If you’re a married lady, did you change your last name? And if so, how did you feel about changing your last name after marriage? Particularly in a time when so many people don’t go the old-school route of woman-takes-husband’s-name after marriage, the decision to change your name after marriage can be a complicated one. My dear friend Cherie (who previously talked about why the transition from being a working mom to becoming a stay at home mom is so life-changing), shared her thoughts on changing her name after marriage. Here, you can read why she decided to change her name when she got married, and why changing her name after marriage was difficult logistically and emotionally…
Why changing your last name after marriage can be difficult…
I changed my name after marriage, and the name change was a tad bit painful both emotionally and logistically — I was definitely caught off guard by how difficult it ended up being for me. Here’s why changing my name after marriage was difficult for me…
Why changing your last name after marriage can be difficult logistically
It’s just a logistical pain to notify all the different places that have your name on file.. your bank, all of the places that are open only 9-5 when you work a 9-5 lol… It also takes a while and you have to keep up with your steps in sequential order. First you get certified copies of your marriage license after it’s been returned to the courthouse by your officiant. Then you take that and all your identifying documents to the social security office. Then they take 7-10 biz days to return your new SS card in the mail. Then you go to the DMV, all your banks, your HR dept, mail in your passport stuff, etc etc etc….some things you can do online and others are just easier in person.
Why changing your last name after marriage can be difficult emotionally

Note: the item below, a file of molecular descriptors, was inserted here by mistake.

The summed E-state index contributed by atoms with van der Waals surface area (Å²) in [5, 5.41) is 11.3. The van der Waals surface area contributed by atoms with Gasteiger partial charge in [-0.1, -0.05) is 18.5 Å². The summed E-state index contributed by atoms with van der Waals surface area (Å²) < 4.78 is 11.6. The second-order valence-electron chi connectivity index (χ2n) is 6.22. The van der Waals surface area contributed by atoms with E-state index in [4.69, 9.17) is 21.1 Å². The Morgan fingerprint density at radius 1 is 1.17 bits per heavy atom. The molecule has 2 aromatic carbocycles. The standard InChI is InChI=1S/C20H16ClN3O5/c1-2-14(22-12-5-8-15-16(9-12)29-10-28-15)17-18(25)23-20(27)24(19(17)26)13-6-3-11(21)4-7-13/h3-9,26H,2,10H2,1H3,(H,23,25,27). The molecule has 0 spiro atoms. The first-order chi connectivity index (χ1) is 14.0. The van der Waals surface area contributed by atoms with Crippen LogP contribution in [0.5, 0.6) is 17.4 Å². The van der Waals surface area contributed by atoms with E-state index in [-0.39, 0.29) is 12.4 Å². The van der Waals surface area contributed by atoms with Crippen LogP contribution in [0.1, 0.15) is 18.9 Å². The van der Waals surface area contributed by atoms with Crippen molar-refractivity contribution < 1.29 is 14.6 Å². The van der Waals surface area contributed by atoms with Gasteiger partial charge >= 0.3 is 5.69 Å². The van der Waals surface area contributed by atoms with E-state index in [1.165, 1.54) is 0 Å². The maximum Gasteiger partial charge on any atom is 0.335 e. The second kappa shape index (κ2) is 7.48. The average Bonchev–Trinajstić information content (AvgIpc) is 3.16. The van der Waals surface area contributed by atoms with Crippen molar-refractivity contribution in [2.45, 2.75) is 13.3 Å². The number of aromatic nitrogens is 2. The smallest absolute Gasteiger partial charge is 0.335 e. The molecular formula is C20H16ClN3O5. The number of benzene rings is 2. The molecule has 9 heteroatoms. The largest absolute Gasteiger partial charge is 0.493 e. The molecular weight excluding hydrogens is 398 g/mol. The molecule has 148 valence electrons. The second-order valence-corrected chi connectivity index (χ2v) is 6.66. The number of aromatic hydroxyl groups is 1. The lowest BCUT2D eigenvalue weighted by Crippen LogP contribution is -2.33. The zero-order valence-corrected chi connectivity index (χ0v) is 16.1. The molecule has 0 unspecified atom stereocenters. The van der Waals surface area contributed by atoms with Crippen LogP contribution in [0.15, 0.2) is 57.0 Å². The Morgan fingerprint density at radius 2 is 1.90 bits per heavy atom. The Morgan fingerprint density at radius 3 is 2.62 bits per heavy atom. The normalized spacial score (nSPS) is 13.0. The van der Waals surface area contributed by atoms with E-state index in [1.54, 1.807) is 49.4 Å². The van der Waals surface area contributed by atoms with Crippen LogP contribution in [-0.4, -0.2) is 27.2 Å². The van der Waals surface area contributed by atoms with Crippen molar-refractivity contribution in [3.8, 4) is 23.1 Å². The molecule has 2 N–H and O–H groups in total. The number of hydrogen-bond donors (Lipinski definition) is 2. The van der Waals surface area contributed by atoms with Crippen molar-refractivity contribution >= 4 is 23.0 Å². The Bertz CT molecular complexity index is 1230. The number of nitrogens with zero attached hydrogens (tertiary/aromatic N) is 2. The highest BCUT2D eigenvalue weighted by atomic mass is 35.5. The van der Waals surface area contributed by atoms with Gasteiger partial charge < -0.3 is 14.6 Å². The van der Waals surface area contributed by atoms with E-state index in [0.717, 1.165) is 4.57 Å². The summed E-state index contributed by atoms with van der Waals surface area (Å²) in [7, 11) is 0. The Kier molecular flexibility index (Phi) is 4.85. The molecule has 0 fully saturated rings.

Despite my dad’s complete and utter sorrow over this issue, I had always said I’d go in both feet when it came to the name change. My dad has two sons, the legacy will live on!
Taking my husband’s name is what I wanted to do… it would be so much easier throughout our lives, and we’d me Mr & Mrs like it should be… but then I found myself sitting in the social security office and it felt like i was back up at the altar except it was scarier; the altar was surprisingly fun and exhilarating while social security is lonely and sad.
I felt like I was losing my identity, my culture, giving the last part of me away and no one is there to hold my hand.
That was super dramatic, but literally how I felt and clearly because I had too much time waiting there to think through all of these things that had never bothered me before lol… I even considered adding my maiden as part of my last name as a second middle name in the time before I got called up.
But you know, what got me through pulling the trigger was thinking about our vows and our ceremony readings. This is what marriage is and what we promised to each other.. two becoming one… forming a new family with your spouse.. We promised to share our lives together and that will never change who I was and where I come from.
And as one of the bridesmaids so eloquently put it, it’s a maiden name for a reason.
All of those things I thought I was losing are not gone just because I changed my last name. I still have all those awesome/crazy things about me to contribute to my new hubs and our future kids. In the end, you feel the right decision for you and your marriage. Your spouse may have some feelings on it to consider, also. My spouse was very supportive of my discovery process, but really wanted me to take his name entirely – not try to shove my name back on my ID somewhere. It’s the new me. With all that said, changing my name was harder than I expected. I had to go all in though, both feet! No half-stepping 🙂
Readers, if you’re married… did you change your last name? If yes, was it fraught with emotional or logistical challenges for you?
P.S. – Here’s Cherie on why becoming a stay at home mom was so life-changing and challenging. Also, here’s another story from a woman struggling with whether or not to change her name (from A Practical Wedding).